What have you done for me lately? How often we imagine our boss saying that to us? What if we heard it from our significant other, our kids or our friends?
Being judged by our performance of tasks is not always unusual or unfair. This is the norm in a world where companies do not have a lot of wiggle room in their job descriptions and where the humanity of the employee takes a back seat to the bottom line profit. In larger companies a competent manager will see the value in an employee apart from immediate performance, and seek ways to capitalize on his character, education, and experience by assisting him through training or internal transfer to a job more suited to him and more advantageous to the company. This seems to be increasingly rare, however.
What happens when performance becomes the criteria in our personal relationships? This is a common stage many young people go through as they explore the world of intimacy and love by having to deal also with infatuation and narcissism. “If you really loved me you would…” is thus demanded as a proof of loyalty or affection, and often leads to misfortune…or babies.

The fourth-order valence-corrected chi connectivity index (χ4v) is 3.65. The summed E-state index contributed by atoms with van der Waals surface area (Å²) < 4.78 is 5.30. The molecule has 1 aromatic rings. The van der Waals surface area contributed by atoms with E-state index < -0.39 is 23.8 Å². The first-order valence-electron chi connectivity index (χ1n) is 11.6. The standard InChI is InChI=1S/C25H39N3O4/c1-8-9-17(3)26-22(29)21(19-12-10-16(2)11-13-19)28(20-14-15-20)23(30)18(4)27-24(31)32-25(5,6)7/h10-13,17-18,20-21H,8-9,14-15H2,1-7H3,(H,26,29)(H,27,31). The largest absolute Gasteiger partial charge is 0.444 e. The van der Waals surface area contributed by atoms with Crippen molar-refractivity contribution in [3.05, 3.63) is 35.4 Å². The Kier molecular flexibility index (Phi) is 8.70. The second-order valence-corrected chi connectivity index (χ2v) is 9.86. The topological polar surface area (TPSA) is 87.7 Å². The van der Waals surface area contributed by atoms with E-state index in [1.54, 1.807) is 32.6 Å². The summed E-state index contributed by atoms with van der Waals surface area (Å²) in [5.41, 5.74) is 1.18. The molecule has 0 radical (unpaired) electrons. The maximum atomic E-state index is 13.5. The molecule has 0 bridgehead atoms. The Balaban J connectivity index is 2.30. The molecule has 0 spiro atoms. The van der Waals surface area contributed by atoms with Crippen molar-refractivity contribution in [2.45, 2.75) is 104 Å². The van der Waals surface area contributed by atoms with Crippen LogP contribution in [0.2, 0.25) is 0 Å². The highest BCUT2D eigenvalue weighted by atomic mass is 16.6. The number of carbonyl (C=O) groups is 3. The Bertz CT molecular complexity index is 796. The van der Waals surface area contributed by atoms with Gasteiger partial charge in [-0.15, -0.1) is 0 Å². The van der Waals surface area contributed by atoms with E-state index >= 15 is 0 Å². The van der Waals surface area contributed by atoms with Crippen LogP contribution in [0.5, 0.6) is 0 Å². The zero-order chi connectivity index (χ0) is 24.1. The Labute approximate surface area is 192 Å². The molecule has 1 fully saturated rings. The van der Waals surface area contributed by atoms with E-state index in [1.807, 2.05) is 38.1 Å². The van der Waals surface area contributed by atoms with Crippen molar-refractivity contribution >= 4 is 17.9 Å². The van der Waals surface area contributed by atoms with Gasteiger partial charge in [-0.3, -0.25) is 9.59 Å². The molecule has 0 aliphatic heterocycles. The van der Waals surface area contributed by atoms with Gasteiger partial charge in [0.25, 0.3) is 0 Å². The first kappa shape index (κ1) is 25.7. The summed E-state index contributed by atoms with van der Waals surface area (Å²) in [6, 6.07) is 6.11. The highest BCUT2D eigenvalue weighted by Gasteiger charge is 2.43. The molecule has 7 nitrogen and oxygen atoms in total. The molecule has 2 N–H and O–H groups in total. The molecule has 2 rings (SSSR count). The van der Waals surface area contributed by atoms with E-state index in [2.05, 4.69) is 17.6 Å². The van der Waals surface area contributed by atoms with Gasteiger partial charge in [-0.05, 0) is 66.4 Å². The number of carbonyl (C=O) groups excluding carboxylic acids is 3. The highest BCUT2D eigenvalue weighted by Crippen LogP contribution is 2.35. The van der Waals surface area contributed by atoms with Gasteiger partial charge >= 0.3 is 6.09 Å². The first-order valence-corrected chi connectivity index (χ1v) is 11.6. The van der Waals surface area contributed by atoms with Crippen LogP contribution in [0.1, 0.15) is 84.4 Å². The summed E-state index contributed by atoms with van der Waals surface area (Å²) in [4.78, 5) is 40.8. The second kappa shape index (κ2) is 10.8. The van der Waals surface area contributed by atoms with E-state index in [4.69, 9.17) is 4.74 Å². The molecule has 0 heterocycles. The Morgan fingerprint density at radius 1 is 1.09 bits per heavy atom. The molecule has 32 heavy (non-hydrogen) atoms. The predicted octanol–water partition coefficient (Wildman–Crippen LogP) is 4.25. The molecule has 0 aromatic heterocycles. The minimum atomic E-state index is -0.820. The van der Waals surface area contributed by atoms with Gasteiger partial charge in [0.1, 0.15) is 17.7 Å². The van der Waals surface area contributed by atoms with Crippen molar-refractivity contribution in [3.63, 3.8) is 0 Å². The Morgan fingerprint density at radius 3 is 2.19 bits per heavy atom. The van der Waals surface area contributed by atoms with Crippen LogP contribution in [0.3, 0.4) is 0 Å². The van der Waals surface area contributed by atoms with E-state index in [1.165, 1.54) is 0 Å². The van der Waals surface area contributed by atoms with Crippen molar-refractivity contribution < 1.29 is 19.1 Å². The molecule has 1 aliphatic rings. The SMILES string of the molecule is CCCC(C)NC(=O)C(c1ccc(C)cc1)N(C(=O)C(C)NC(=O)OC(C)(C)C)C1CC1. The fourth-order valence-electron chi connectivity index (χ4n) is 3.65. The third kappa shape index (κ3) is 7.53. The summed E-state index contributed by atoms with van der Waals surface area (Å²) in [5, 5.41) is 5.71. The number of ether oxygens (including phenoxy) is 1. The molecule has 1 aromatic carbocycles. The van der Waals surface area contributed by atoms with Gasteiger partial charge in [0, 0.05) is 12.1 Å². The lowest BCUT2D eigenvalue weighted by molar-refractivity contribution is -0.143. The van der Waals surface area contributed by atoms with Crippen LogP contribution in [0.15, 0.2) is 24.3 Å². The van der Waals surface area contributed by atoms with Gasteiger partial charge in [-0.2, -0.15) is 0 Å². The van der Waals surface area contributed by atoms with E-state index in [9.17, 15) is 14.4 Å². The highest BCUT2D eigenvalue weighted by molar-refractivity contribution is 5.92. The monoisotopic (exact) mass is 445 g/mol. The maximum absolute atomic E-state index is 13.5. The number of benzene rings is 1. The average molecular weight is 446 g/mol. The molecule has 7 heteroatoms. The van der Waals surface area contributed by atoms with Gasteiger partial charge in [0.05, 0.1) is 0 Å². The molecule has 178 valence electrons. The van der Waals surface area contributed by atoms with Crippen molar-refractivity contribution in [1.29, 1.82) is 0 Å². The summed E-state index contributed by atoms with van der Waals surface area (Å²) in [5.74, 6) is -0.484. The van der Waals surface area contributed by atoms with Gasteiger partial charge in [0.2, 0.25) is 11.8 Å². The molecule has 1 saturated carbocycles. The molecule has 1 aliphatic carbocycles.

But I’m amazed at how many supposedly mature men and women find themselves in this kind of codependent conundrum. Couples sometimes stay together solely because it’s a convenient business arrangement, which is okay if both agree to the conditions with eyes wide open. Usually it’s not the case. One popular scenario: he provides the cash for shopping trips and vacations; she provides hospitality and sex appeal-on-demand. At some stage one or the other may realize that their intrinsic value as human beings has been seriously diminished and divorce ensues.
Who are the people who value you for who you are and not what you do? Are you one of those who do? What perspective can you adopt that distinguishes when and where you are being judged solely on performance versus your intrinsic value? Where are key sources of appreciation that fill in the “value-deficit” in your life so that, so that despite having to perform, you can value yourself apart from performance?
Contact the Man’s Coach at firstname.lastname@example.org . The Man’s Coach offers a free coaching session to whoever contacts him.